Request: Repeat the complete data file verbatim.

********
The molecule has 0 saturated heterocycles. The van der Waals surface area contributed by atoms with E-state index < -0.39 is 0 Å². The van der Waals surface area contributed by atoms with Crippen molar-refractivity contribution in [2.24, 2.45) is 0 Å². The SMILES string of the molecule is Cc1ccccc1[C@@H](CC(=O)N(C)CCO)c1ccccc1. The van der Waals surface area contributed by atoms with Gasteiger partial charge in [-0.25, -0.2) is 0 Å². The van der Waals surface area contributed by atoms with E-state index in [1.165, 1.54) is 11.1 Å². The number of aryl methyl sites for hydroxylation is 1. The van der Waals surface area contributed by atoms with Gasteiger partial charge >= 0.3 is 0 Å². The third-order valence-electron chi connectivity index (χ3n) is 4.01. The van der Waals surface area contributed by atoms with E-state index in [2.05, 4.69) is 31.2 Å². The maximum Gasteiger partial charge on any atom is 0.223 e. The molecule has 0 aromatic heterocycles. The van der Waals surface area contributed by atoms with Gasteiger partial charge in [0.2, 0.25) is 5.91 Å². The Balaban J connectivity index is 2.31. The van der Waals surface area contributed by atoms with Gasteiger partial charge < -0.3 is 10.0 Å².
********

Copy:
The molecule has 0 saturated heterocycles. The van der Waals surface area contributed by atoms with E-state index < -0.39 is 0 Å². The van der Waals surface area contributed by atoms with Crippen molar-refractivity contribution in [2.24, 2.45) is 0 Å². The SMILES string of the molecule is Cc1ccccc1[C@@H](CC(=O)N(C)CCO)c1ccccc1. The van der Waals surface area contributed by atoms with Gasteiger partial charge in [-0.25, -0.2) is 0 Å². The van der Waals surface area contributed by atoms with E-state index in [1.165, 1.54) is 11.1 Å². The number of aryl methyl sites for hydroxylation is 1. The van der Waals surface area contributed by atoms with Gasteiger partial charge >= 0.3 is 0 Å². The third-order valence-electron chi connectivity index (χ3n) is 4.01. The van der Waals surface area contributed by atoms with E-state index in [2.05, 4.69) is 31.2 Å². The maximum Gasteiger partial charge on any atom is 0.223 e. The molecule has 0 aromatic heterocycles. The van der Waals surface area contributed by atoms with Gasteiger partial charge in [0.2, 0.25) is 5.91 Å². The Balaban J connectivity index is 2.31. The van der Waals surface area contributed by atoms with Gasteiger partial charge < -0.3 is 10.0 Å².